I have strong views on sexual harassment. I believe that those in a place of work who do not welcome sexual advances should not be subjected to them. I also believe that a man who is producing results in todays competitive marketplace has a right to be protected from potential undesirable side effects of the physical constitution which enables him to make a valued contribution to the company.At this stage he might be asked, Are you suggesting we hire prostitutes?! Or Surely you are not suggesting...!Certainly not, he would protest, prostitution is degrading to all concerned, an atmosphere of mutual respect is indispensable to the modern office.I dont understand, he would be told.The concept was so revolutionary at the time that prostitution was the only thing people could think of. That was how original he was.
The book is so sexually frank that those with delicate sensibilities may not enjoy it, but its by no means pornographic. Thats part of DeWitts point: Joes system is mechanical and icky, not sexy. She leaves it to the reader, however, to puzzle out why. As in The Last Samurai, here one of DeWitts greatest strengths is her commitment to restraint. She never succumbs to the temptation of spelling things out for the reader. She presents Joes system as a thing that makes perfect sense given certain assumptions, then leaves it to you to figure out what those assumptions are. She invites you to compare lightning-rod sex to the sexual habits of real people in 21st-century America. She invites you to contemplate how we got to a place where Joes clich-ridden, vacuous dialect of English has become de rigueur in corporate management. She asks you to consider whether you hold any philosophical beliefs that would imply the legitimacy of lightning rods as a logical conclusion. What she never does is tell you her own answers to these questions, and the book is better for it.DeWitt is one of those rare writers who possess both sparkling technical skill and profound moral insight, not to mention a sharp sense of humor. Both her novels have one glaring feature that may be off-putting to some. The Last Samurai is full of abstruse intellectual bits, mostly linguistics and mathematics, which may detract from some readers enjoyment of the story. DeWitt doesnt just tell you that Sibylla taught Ludo the Greek alphabet, she transcribes the whole thing on the page. Being a linguistics nerd, I love this, but others may not. And in Lightning Rods theres all the sex talk. Still, DeWitt deserves a much wider readership than she has acquired thus far. I cant wait to see what her career will bring us next.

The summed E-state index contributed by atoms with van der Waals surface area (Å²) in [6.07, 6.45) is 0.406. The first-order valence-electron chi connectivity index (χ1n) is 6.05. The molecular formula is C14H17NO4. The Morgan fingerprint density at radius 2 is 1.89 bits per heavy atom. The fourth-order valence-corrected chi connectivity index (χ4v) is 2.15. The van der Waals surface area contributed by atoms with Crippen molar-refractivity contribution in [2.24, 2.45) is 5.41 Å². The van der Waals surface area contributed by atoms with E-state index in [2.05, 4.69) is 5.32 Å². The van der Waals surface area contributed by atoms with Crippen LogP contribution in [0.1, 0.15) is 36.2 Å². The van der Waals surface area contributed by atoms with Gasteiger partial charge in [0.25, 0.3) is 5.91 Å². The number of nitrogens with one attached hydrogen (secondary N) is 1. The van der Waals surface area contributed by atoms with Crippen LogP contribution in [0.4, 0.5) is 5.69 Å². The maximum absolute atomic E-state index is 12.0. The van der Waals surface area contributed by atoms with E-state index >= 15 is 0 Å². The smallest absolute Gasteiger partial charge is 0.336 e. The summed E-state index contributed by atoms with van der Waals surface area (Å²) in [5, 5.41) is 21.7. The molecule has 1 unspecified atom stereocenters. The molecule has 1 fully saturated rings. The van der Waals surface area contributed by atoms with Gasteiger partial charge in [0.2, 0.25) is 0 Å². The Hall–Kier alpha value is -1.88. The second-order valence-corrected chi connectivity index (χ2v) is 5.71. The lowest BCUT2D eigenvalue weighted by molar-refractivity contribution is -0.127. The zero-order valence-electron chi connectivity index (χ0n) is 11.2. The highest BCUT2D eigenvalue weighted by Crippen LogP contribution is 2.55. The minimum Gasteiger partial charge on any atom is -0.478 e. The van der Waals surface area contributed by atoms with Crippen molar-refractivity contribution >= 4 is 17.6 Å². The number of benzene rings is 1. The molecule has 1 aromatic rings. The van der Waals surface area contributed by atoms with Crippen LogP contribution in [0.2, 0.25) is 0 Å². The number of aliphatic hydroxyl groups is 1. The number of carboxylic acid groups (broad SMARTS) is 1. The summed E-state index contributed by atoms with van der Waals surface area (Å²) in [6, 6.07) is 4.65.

About the Author
Christine Neulieb is a former Commonweal editorial assistant.